I said nice flip flops because you put a lot of strain on them walking down steep surfaces and you don’t want them to break in mid-trek.I had a pair of Olu Kai flip flops and I abused the hell out of them for over a year before they finally gave out.Granted, that happened to be on the final ascent of Mt.
A pair of nice flip flops (thongs or slippers if you prefer) is a must. Unless you are just a beach bum, you will end up going on a trek in the jungle, perhaps even a mountainous region of jungle.There you will encounter super slick clay…soles on your fancy hiking boots won’t provide good traction and you will slip around.If you are unlucky or don’t have the best balance, you will fall a few times…if you are really unlucky, you may fall down a ravine and land on some rocks (thankfully I didn’t break anything) Meanwhile, the guide will likely be wearing flip flops and not slip one time.Eventually, I switched to flip flops for trekking and the difference was amazing.A pair of flip flops from some vendor on the side of the road would have lasted less than one trek.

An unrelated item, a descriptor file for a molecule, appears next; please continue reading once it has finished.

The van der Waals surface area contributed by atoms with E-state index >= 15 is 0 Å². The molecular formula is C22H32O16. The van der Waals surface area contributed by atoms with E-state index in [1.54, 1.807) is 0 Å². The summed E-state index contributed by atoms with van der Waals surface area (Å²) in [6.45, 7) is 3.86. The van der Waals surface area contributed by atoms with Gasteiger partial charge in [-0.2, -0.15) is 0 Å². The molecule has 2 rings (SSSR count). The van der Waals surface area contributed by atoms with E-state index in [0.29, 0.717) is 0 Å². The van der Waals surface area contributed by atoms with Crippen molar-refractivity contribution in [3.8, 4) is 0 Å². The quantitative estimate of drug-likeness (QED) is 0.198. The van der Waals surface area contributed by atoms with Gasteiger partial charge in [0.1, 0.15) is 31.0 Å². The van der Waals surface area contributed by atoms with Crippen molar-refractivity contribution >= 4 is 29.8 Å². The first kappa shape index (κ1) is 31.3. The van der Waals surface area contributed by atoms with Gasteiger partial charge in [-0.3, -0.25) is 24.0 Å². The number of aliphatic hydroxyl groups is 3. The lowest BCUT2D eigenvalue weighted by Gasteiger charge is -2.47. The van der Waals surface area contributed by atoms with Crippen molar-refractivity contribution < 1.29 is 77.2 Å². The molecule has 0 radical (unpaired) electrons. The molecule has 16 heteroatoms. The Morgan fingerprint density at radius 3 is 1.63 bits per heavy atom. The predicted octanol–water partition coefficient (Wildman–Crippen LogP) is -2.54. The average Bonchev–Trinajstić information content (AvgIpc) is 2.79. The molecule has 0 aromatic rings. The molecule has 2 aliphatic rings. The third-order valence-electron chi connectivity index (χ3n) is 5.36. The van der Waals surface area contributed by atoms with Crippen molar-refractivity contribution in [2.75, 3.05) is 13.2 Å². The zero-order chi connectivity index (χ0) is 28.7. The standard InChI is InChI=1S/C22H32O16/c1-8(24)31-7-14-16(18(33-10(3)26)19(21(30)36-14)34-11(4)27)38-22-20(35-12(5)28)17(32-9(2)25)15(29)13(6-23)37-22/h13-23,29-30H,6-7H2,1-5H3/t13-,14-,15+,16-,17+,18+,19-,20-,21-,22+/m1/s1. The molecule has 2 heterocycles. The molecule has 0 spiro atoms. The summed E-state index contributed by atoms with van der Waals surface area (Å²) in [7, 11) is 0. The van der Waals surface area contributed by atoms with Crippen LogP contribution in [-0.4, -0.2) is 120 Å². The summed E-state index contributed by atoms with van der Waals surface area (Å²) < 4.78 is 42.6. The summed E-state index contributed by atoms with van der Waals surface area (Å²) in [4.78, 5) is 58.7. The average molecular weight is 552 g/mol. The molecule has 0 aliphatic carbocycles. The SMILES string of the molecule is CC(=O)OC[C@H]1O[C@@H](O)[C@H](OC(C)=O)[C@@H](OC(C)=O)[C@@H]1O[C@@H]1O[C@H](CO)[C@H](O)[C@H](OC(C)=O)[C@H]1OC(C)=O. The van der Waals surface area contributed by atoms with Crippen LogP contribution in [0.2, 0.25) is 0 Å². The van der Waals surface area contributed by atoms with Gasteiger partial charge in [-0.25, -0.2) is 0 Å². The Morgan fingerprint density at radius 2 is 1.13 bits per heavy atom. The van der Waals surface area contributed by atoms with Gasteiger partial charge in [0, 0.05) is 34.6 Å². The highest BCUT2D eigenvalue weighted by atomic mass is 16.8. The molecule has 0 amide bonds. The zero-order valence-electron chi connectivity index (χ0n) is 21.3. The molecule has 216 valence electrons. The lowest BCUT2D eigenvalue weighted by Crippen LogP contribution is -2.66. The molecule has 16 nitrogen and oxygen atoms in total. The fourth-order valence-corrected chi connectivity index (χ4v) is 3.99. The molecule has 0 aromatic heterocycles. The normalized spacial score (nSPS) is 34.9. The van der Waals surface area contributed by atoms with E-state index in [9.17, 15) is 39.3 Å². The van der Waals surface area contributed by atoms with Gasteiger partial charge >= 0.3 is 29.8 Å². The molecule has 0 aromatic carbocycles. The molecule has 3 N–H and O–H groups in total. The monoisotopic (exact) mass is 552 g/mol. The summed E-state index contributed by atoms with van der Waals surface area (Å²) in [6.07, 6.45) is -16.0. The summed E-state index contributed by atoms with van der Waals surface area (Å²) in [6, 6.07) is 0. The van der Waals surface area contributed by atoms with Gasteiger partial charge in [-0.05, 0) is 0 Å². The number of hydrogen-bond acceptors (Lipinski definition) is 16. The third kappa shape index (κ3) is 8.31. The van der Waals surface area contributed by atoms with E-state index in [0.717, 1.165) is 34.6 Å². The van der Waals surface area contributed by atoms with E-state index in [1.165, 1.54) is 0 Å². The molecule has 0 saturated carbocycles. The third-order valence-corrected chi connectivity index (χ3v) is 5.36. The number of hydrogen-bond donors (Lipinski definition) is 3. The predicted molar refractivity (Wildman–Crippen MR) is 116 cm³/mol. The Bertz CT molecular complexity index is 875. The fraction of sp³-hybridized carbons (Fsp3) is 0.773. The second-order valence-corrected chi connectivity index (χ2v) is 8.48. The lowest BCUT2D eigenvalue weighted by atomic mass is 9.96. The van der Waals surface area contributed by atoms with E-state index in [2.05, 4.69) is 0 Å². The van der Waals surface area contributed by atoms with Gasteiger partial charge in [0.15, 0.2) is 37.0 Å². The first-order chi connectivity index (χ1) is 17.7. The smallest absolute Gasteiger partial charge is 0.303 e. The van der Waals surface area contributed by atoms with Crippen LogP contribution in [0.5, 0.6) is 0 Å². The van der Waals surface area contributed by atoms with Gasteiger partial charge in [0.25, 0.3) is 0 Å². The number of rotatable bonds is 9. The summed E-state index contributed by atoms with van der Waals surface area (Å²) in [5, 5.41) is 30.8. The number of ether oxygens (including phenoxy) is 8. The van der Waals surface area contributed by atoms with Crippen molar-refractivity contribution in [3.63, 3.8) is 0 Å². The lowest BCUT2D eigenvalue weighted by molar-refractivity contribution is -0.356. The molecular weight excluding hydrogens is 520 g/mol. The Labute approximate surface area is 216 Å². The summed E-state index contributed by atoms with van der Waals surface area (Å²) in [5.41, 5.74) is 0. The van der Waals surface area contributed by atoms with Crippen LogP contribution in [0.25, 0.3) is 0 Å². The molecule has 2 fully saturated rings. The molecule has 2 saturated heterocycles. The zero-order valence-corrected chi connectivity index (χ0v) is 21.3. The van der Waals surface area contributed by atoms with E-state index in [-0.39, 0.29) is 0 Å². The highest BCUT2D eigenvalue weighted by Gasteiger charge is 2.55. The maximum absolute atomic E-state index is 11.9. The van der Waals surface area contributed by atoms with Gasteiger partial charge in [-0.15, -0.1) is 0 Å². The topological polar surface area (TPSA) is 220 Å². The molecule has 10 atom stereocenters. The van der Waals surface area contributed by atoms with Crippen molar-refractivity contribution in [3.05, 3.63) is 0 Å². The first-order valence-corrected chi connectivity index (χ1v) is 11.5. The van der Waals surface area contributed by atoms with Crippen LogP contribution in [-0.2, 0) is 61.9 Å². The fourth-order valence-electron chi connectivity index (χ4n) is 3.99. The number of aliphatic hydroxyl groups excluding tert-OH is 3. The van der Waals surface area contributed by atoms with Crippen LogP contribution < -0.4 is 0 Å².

If you insist on using hiking boots, then consider picking up a set of ice cleats.They don’t take up a lot of space and should help with traction issues on slick clay. For example every country in SE Asia has a highland region.In this region, they will grow either coffee or tea as well as “European vegetables” and strawberries.They are all very similar, so do some research and see if there is anything unique in a couple of them that you would want to see.After my third trip into a highlands area, the experience became rather blah.This advice goes for beaches, temples, and national parks as well.